The Taxpayer Relief Act of 1997 created a new type of individual Retirement
Account (IRA) named Roth IRAs. Roth IRAs are not tax-deductible when contributions
are made (unlike the traditional tax-deductible IRAs), but earnings growth and
retirement distributions can be tax-free.
Similar to traditional IRAs, earnings compound over time tax-deferred in a Roth
IRA. In a Roth IRA, you can withdraw part or all of your money at age 59 ½
tax free as long as it has been in the account for at least five years. And, you
are not required to withdraw your money when you are 70 ½ as required with a
traditional IRA. Also, upon your death, your beneficiary will not owe taxes on
To be eligible to contribute the full amount to a Roth IRA, married couples filing
a joint return must have a modified adjusted gross income that does not exceed $181,000
and single individuals must have a modified adjusted gross income which does not
exceed $114,000. These people will have a contribution limit of $5,500 ($6,500 for
individuals age 50 and over) per year, minus any amounts contributed to other IRAs.
Single individuals with modified adjusted gross income between $114,000
and $129,000, and married couples filing jointly with adjusted gross incomes
between $181,000 and $191,000, may contribute a proportionate reduction of
Yes, you can convert (transfer or withdraw and contribute) all or part of your
traditional IRA to a Roth IRA without an early distribution penalty. Generally,
the distribution from your traditional IRA will be taxable. In other words, the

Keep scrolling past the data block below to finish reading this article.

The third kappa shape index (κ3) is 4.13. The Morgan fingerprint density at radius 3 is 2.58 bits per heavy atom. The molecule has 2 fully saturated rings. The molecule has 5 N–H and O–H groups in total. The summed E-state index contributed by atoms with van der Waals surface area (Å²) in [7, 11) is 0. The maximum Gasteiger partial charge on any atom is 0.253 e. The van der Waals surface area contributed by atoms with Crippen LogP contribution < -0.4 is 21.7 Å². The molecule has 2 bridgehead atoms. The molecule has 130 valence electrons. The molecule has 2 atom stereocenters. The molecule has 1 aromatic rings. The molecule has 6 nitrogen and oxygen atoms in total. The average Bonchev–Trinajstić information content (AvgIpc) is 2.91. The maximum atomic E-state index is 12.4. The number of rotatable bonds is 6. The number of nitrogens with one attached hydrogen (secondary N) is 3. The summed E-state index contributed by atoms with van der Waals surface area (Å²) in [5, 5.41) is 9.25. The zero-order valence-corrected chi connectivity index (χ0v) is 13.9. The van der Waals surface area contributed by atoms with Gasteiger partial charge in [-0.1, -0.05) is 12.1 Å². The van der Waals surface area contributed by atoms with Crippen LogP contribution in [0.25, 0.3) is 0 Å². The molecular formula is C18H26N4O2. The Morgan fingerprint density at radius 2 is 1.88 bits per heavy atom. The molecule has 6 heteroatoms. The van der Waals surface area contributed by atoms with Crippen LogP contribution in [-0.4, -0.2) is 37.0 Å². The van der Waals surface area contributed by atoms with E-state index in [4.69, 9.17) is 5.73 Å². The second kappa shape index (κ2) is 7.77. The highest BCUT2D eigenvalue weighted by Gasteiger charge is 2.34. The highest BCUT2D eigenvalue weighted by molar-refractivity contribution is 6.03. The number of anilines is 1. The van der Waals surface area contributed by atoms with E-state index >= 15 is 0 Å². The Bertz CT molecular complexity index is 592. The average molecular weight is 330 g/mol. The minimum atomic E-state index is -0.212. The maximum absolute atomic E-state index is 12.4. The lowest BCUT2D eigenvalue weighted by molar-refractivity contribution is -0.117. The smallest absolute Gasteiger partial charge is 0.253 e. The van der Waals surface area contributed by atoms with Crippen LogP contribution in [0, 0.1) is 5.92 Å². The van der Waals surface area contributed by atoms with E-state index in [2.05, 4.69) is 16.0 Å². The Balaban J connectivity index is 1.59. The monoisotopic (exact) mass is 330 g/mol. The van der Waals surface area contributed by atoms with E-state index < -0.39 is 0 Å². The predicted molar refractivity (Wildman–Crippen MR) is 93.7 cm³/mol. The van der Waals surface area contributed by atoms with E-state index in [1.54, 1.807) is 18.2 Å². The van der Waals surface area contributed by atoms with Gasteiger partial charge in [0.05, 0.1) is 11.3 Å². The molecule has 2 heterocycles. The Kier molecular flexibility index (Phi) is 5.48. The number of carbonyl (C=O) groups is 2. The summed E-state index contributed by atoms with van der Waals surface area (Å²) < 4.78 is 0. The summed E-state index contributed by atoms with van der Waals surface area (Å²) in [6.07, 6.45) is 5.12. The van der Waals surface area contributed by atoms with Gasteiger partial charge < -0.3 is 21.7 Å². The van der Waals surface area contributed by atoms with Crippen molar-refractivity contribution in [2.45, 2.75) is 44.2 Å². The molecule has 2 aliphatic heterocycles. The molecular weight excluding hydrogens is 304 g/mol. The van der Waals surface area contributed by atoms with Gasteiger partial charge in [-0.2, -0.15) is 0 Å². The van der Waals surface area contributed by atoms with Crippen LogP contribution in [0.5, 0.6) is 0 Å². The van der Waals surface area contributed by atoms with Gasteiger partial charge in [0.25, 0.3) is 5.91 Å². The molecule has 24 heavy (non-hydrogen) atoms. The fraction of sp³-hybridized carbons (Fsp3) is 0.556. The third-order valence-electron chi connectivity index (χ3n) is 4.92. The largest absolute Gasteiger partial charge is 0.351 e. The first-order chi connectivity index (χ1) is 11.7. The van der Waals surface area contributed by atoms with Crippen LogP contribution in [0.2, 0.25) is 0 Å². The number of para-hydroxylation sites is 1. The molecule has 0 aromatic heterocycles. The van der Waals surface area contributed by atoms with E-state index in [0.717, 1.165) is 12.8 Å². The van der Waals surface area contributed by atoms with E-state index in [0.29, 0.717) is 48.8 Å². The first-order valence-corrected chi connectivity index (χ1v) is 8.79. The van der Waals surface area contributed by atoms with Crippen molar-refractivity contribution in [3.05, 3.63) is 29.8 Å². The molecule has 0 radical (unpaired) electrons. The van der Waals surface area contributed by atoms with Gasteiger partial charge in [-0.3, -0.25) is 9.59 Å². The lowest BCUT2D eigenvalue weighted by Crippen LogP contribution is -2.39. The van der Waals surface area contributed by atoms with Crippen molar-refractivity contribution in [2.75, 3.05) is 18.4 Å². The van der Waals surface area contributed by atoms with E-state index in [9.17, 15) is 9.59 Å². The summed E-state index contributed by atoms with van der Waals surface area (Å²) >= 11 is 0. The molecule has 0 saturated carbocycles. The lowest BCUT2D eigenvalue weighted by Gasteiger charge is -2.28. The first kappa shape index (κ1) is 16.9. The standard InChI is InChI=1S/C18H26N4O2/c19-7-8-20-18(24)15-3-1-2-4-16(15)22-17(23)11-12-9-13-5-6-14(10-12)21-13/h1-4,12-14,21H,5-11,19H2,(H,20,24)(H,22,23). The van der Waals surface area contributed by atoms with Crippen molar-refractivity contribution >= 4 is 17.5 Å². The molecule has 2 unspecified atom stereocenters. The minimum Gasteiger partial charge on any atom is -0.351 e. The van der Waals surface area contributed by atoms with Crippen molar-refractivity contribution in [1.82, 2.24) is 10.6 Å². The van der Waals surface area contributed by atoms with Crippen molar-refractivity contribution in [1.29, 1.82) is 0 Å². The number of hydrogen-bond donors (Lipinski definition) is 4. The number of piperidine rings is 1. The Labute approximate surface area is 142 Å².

amount of the distribution from your traditional IRA will generally be included
in your gross income and subjected to ordinary income tax. You should carefully
evaluate several factors in making a decision to convert to a Roth IRA including
your age, your ability to pay any additional taxes as a result of the conversion,
your current income bracket, and your estimated income bracket in retirement.
Many qualified employer plans such as a 401k, 403b, or 457(b) allow participants
to rollover funds directly to a Roth IRA, with amounts rolled over being subject
to the same rules as a conversion from a traditional IRA to a Roth IRA. In these
instances many companies, including National Western Life, require funds from an
employer plan to first move directly to a traditional IRA and to then be converted
to a Roth IRA.
Contributions to a Roth IRA are not deductible from your income, as contributions
to a traditional IRA generally are. However, qualified distributions are generally
free from federal income taxes if:
They are made a minimum of five years after contributions to the Roth IRA
were made, and
They are made on or after the date you reach age 59 ½; or
They are made to a beneficiary or to your estate after your death; or
You are using the proceeds (up to $10,000 lifetime) for a first-time home
You are disabled.
Withdrawals that do not meet these requirements may be taxable and subject to
a 10% federal tax penalty.
National Western Life does not authorize its producers or employees to give legal or tax advice.
Representations contained herein are based on our understanding of current tax law and are for informational purposes only.
For an explanation of how these laws apply to you, we encourage you to consult with an attorney, accountant or other tax advisor.
State income tax treatment varies. Thus, the above information addresses only the federal tax treatment of Roth IRAs.